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Zinc Powder for Your Roof Moss?

Posted February 26, 2020 by Patrick Morin
Effects of Zinc Powder for Roof Moss

Roof Moss is equally annoying and detrimental. As you know, the moss itself begins to lift/shift your shingles, compromise the foundation of your roof, and create leaks. In an attempt to remedy this, many have found a lot of success with zinc powder. Before going into its effectiveness on roof moss, some background on this material will help you understand how and why it works.

What is Zinc?

Zinc is a chemical element with the symbol Zn and atomic number 30. Most of Zinc’s practical applications are used in the form of powders. Zinc is a slightly brittle metal at room temperature and has a blue-silvery appearance when oxidation is removed. Its uses in everyday life include…

  1. Galvanizing (Shielding from the environment) metals 
    • Galvanizing Iron and Steel
    • 50% of everyday use
  2. Alloys
    • Alloys Brass, Nickel, and Aluminum
    • Roughly 25% of everyday use
  3. Other Applications
    • Sunblock, ointments, concrete, paints, and even as a propellant for model rockets.
    • Roughly 20% of everyday use
  4. Money
    • Prior to 1982, the United States Penny was 95% copper and 5% Zinc
    • Post-1982, the penny became 97.5% copper and 2.5% Zinc
    • Roughly 2.5 – 5% of everyday use

*These are purely rough estimates for everyday use.*

How it Kills Roof Moss

Zinc powder contains sulfates that react negatively with organic materials. In this case, the application of the powder practically shocks the moss. This is a result of the sulfates acting as an inorganic herbicide, attacking moss’s organic make up. After application, it is a simple matter of allowing rain to wash off the powder. All that is left is to brush off the roots.

However, the use of Zinc sulfates not only kills the moss on your roof. The run-off process creates a funnel of water that is washed back into the surrounding ecosystems. From there, the microscopic traces of zinc sulfate can work its way into water sources and wildlife, posing a hazard to the natural environment. Oregon State University states it is a toxin to aquatic vertebrates.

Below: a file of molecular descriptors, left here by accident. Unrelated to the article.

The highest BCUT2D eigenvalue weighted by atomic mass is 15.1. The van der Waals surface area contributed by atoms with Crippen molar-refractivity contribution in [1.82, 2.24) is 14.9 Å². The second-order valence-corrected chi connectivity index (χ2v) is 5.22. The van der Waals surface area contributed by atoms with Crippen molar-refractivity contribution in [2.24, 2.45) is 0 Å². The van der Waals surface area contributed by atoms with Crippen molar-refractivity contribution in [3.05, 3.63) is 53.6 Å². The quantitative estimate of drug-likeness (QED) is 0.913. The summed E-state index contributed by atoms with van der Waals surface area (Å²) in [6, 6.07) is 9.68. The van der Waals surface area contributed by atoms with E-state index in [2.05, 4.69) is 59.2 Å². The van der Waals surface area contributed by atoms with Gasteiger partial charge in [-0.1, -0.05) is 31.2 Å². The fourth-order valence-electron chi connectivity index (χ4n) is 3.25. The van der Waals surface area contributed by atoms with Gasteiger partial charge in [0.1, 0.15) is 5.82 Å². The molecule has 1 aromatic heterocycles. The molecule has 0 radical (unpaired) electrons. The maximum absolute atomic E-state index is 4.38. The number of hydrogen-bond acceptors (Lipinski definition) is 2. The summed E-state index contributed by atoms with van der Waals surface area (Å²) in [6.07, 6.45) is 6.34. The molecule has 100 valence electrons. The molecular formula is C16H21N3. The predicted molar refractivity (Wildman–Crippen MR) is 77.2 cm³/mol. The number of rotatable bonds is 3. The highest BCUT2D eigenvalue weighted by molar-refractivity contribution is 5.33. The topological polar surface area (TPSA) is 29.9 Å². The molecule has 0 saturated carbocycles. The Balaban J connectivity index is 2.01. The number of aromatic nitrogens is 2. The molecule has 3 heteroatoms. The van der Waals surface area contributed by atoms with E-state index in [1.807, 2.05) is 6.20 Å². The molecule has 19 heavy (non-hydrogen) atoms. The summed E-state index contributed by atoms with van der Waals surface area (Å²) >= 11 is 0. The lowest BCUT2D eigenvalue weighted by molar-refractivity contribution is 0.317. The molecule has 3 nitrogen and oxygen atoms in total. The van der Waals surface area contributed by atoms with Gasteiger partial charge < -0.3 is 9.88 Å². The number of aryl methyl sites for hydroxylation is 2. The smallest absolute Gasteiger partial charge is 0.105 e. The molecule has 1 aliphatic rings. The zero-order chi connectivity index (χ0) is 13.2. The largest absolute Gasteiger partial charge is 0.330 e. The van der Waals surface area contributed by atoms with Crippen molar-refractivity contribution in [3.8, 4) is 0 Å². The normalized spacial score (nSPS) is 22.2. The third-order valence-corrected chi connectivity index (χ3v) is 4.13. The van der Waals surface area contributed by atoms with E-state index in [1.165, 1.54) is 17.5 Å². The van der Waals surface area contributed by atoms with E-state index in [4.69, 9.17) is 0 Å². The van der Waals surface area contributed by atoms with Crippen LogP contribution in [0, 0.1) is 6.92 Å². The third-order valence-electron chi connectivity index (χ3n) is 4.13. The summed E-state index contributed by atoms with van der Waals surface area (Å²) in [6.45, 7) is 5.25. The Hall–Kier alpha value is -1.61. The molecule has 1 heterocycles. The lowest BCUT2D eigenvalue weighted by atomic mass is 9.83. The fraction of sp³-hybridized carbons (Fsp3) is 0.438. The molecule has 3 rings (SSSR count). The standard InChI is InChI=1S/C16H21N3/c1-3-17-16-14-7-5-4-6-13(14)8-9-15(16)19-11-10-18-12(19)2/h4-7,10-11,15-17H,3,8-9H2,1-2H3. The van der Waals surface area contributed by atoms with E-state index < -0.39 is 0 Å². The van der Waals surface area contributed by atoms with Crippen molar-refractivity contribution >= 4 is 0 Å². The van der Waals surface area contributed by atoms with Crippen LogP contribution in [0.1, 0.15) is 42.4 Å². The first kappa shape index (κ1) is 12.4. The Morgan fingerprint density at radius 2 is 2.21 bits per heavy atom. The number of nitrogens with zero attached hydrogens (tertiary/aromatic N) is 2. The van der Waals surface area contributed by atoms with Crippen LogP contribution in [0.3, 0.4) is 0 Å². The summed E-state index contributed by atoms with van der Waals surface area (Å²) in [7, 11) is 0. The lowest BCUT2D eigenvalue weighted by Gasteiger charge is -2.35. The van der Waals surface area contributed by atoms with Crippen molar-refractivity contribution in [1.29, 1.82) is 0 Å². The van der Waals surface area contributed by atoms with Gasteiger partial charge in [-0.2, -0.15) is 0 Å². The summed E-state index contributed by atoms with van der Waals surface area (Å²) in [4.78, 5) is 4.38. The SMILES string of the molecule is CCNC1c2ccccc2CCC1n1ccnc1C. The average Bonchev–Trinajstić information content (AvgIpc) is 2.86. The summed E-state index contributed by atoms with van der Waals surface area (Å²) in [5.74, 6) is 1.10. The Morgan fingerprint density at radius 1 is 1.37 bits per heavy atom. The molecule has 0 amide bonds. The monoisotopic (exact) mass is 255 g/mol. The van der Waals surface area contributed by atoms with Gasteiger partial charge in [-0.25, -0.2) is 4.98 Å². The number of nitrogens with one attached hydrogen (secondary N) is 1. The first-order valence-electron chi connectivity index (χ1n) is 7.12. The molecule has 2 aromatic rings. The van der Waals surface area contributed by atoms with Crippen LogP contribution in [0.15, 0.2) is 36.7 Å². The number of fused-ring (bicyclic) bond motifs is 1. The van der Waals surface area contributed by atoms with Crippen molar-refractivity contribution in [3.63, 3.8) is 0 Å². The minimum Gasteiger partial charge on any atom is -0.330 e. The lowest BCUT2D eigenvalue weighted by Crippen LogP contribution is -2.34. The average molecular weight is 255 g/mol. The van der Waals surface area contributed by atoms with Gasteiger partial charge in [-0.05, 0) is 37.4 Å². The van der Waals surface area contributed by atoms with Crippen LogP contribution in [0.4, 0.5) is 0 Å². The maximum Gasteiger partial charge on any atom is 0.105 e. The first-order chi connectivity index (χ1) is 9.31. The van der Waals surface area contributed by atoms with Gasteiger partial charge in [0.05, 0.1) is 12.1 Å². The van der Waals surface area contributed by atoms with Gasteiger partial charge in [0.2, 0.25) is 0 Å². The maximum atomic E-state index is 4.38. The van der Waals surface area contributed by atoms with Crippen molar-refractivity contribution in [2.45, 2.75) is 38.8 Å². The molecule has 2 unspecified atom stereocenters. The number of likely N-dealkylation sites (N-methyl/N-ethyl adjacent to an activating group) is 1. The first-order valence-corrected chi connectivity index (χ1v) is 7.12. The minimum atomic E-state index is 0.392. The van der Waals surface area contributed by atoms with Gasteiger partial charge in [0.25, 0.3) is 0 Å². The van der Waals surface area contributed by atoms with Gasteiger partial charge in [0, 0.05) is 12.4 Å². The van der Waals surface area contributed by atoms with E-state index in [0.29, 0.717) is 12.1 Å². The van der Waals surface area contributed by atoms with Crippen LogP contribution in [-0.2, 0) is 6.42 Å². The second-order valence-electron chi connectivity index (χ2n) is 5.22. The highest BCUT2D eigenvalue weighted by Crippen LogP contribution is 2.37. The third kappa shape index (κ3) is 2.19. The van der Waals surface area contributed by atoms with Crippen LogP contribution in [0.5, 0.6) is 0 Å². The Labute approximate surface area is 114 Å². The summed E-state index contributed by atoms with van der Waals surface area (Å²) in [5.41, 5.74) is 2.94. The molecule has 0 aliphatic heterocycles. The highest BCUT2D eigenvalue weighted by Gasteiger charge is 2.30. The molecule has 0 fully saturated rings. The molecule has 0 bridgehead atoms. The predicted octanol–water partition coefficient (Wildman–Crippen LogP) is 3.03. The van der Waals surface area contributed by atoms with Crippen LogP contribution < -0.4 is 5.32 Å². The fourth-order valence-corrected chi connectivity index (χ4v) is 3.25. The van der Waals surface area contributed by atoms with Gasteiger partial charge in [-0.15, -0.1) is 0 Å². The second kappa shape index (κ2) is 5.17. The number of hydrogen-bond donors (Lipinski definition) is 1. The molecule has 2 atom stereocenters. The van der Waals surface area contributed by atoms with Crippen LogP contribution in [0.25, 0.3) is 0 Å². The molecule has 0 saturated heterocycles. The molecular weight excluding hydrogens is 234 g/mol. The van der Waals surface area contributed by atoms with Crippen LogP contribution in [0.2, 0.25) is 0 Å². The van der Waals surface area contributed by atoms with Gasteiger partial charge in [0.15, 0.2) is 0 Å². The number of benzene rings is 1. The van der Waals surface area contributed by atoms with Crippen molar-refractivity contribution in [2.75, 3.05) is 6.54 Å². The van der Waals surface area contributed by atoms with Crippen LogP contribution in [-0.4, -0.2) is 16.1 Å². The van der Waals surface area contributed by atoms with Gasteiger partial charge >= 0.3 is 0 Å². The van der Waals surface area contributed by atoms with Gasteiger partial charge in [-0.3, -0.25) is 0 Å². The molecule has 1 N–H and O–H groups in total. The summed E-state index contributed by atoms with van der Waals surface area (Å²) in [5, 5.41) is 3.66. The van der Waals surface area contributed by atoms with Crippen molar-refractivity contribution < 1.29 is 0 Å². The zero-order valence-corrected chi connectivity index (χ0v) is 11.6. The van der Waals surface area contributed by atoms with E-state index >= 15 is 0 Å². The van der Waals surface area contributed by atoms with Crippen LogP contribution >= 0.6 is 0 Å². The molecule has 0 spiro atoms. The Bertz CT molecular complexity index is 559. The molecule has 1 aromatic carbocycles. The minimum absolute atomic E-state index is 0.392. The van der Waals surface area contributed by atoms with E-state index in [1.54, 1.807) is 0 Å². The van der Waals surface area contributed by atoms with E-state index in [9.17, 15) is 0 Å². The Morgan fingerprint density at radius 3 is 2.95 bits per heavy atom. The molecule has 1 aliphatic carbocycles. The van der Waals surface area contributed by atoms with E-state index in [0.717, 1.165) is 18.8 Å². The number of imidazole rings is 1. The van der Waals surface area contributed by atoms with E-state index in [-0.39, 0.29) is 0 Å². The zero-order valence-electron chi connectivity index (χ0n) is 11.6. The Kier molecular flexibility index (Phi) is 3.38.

* We here at Roof Life of Oregon DO NOT recommend the use of Zinc Powder/Sulfate.*

Zinc Powder’s Effect on the Environment

As mentioned previously, zinc powder’s sulfates can pose serious harm to the surrounding environment. At a microscopic level, micronized and nano-scale zinc sulfate and titanium disulfide provide strong protection against UV rays. When residue powder comes into contact with plants, it can hinder their natural growth cycle.

The sulfate is insoluble in water, meaning that it stays above the surface and goes from here to there onto another surface. In a place with regular rain, microscopic particles of zinc sulfate can make its way into streams, lakes, rivers, and oceans. It can harm “Indicator species,” which are the foundational species that determine the quality of the environment around them. Some indicator species around the Pacific Northwestern area include:

  • Invertebrates (worms and snails)
  • Barnacles
  • Insects
  • Amphibians (Lizards, Frogs)
  • Fish

The presence of an indicator species is vital to nature’s food chain. Any sudden changes to these indicator species create a ripple effect all the way up the food chain. We here, at Roof Life, are by no means biologists or experts on the subject matter. However, we are composed of proud Oregonians who utilize environmentally friendly practices.

Safer Alternatives to Zinc Powder

Oregano/Oregano oil

  1. The alkaline properties in Oregano can offset the pH balance of the moss, making it neutral and impossible to grow. However, it can be a cumbersome process and smell like an Italian restaurant. 

White Distilled Vinegar

  1. The low pH levels can counteract the moss growth. However, the effects are not usually noticeable until after 2-3 days of continuous spraying.

RBC (Roof Barrier Concentrate)

  1. A proprietary concentrate created by Denco Chemical Co. and used exclusively by Roof Life of Oregon.
  2. Changes the pH balance of the shingles, which changes the composition of the moss and its roots, making it easy to wash off. The effect acts as a moss deodorant and lasts for six months to a year. 

For more on safer alternatives on DIY roof moss solutions, please check out our article on How to Clean your Roof Moss with Laundry Detergent.

If you’re looking for a hassle-free way to eliminate your roof moss, feel free to contact Roof Life of Oregon. Using a proprietary roofing chemical (RBC), we can tackle and remedy your roof moss problem. With the expertise and experience of our roofing specialists, you can rest assured that the life of your roof is safe in the hands of Roof Life.

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